The Iowa Insurance Division still is waiting to hear if the federal government will approve a proposed stopgap measure that would set up reinsurance as well as offer both age and income based tax credits. Brad Wright is a professor of health policy at the University of Iowa College of Public Health.
Q. Can you explain to people who haven’t been keeping up what the stopgap measure is proposing?
A. The reason behind the waiver is because Iowa was facing the prospect of having no insurers offering coverage on the state marketplace. That obviously is not good, and the state is scrambling to try and find solution to that.
They actually refer to it as emergency regulatory relief to underscore that.
The 1332 waiver is a provision of the Affordable Care Act. Effectively what that provision is designed to do is to say, under the federal system of government, we will give states option of doing things their own way provided they still meet objectives of ACA.
Those are offering coverage that is comprehensive, affordable and covers as many people as the ACA would and to not increase the federal deficit.
What Iowa is doing is a bit of a liberal approach to this. Liberal in terms on how it’s interpreting what it can do under the waiver. The plan is to offer a single plan — a silver level plan.
The subsidy money that would come to the state to help them run this program would still be given out as tax credits, but they would be expanded to go above 400 percent of the poverty level.
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This is more generous than the ACA, … but it could make insurance more expensive for lower income individuals than what they’d pay under the ACA. Q. Some have said the waiver is asking to do a lot more than that. What do you think?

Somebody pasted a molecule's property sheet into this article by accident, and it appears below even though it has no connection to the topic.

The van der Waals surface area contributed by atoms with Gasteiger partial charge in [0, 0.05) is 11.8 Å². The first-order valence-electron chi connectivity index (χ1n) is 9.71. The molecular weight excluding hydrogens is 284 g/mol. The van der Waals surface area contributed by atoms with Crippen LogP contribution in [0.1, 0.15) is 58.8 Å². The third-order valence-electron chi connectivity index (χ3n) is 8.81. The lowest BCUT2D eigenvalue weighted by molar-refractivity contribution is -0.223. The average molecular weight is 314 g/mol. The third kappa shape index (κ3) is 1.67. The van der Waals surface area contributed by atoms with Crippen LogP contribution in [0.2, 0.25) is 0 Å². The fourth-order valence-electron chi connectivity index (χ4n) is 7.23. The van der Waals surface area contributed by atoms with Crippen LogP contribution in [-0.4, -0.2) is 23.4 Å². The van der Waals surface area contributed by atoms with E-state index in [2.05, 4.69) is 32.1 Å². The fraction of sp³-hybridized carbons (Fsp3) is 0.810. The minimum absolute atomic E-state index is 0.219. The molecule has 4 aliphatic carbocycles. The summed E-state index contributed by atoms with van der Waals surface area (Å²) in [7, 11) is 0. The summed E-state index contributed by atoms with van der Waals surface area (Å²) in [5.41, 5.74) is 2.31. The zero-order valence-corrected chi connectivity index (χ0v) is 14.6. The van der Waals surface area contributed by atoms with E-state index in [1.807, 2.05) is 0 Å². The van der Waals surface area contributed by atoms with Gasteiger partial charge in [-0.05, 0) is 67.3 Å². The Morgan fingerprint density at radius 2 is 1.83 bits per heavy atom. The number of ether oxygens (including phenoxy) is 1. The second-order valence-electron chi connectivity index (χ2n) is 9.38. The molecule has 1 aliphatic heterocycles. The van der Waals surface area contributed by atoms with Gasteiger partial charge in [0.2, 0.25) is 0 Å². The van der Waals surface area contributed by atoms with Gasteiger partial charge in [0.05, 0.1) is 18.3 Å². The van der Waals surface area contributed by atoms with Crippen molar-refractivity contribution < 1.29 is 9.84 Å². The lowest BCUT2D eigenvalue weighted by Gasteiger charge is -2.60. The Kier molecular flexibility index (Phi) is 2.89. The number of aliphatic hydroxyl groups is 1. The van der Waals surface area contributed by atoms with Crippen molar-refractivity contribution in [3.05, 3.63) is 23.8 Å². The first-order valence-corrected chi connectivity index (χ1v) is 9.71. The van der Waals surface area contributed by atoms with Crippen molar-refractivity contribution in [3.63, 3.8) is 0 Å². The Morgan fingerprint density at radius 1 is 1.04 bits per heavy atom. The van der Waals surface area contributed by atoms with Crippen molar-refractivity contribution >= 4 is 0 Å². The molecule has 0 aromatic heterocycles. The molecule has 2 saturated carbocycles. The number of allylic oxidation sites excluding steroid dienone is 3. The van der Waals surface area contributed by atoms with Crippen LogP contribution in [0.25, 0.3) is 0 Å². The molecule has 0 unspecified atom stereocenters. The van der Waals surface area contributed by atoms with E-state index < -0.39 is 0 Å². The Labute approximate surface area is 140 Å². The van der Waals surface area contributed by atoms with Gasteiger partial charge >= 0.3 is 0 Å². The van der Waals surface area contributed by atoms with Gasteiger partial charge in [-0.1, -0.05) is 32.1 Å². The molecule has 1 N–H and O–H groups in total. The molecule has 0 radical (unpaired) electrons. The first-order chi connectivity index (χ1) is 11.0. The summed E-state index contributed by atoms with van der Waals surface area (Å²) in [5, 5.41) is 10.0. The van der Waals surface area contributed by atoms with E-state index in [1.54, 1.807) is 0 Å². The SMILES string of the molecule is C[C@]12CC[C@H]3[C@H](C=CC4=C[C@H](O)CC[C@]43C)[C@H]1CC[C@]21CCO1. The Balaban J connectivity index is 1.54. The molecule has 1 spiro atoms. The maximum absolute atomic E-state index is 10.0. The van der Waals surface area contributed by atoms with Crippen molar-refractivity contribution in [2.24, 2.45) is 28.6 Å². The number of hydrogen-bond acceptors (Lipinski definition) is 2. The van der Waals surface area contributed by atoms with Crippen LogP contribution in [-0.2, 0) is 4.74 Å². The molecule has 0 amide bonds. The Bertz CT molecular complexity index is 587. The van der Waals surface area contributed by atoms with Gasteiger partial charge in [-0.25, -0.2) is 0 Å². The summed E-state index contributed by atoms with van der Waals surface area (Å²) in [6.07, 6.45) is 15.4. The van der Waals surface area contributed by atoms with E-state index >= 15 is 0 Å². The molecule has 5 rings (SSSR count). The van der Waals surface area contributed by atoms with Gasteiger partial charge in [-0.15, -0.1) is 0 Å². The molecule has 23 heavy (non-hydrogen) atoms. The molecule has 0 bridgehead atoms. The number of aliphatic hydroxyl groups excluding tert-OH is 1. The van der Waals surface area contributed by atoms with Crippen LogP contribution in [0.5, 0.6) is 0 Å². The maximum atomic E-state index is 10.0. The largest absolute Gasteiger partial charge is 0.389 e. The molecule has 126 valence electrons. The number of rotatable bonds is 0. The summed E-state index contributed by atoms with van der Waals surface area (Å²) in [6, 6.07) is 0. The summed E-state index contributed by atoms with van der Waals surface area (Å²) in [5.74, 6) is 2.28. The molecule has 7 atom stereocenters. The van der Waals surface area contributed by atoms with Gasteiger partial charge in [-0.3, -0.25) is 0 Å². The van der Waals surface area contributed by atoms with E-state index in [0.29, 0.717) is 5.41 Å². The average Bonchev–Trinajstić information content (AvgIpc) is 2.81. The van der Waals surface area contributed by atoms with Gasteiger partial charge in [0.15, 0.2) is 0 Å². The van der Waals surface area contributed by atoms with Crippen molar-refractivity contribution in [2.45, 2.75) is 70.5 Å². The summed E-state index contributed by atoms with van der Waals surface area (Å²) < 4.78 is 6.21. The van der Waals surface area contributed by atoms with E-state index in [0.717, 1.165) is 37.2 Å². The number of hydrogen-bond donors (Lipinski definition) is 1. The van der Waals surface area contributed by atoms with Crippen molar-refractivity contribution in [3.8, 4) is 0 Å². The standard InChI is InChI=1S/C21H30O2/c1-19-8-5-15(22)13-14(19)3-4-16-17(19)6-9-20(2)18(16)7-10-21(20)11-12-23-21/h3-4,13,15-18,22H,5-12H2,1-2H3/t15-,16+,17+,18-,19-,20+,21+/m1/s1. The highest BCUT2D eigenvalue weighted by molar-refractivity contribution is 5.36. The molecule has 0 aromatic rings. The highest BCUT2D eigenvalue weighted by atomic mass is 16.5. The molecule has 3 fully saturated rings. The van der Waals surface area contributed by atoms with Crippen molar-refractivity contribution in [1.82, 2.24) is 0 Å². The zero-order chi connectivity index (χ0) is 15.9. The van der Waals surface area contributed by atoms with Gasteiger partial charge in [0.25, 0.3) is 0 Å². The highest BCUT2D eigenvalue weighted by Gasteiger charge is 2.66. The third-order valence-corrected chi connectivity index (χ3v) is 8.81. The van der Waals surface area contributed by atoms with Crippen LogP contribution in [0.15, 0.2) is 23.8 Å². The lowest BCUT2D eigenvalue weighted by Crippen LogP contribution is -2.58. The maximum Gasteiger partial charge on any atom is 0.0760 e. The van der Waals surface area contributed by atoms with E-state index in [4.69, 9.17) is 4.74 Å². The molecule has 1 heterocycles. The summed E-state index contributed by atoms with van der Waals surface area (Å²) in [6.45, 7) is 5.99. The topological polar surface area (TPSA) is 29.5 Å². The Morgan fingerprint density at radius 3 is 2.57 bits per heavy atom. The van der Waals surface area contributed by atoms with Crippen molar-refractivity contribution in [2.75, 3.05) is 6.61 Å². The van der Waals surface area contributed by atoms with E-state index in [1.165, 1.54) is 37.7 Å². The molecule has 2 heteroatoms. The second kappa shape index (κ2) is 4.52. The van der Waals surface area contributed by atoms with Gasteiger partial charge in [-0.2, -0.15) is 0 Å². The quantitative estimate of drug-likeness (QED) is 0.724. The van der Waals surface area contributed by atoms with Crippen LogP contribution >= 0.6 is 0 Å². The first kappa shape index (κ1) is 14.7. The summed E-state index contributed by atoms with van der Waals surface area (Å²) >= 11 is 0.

A. That’s the whole idea of guardrails — the spirit of the waiver. If states can accomplish what the ACA can accomplish and come up with their own way to do it that they like better, then they should be allowed to do that.
The government put those guardrails in place so that states couldn’t propose to do things that undermine the ACA and what it’s supposed to do.
The Iowa waiver proposes 12 months of continuous coverage, which is more conservative than the ACA. Tax credits will help high-income individuals, but it seems like that’s going to make things less affordable for low income individuals.
Essential health benefits, that seems fine, they’ve met that as far as I can tell.
That said, you could play it backward and say if you compare that coverage with the ACA that has no plans in the marketplace and the coverage is zero. You can argue it either way ...
There haven’t been too many state to go this route — Oklahoma is one. But how the administration determines in Iowa’s favor or not could essentially open up the flood gates.
You might see a lot of other states, especially conservative ones, do things they’ve been wanting to do and feel this gives them broad leeway to redesign things and not comply with the ACA.
Q. So if the stopgap is approved, do you think it could undermine the ACA?
A. That’s the big worry. If you can meet the objectives of the ACA, but in a different way — think about it like driving directions: You open your GPS and it gives you three different routes. If you can take any of those and end up in the same place by different means, that’s OK.
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But you take the guardrails out of the equation, then you’re not ending up in the same place and you’re ending up in a different location than intended.
So with health care, you’re not covering as many people, or the benefits are not as good or as coverage is not as affordable.
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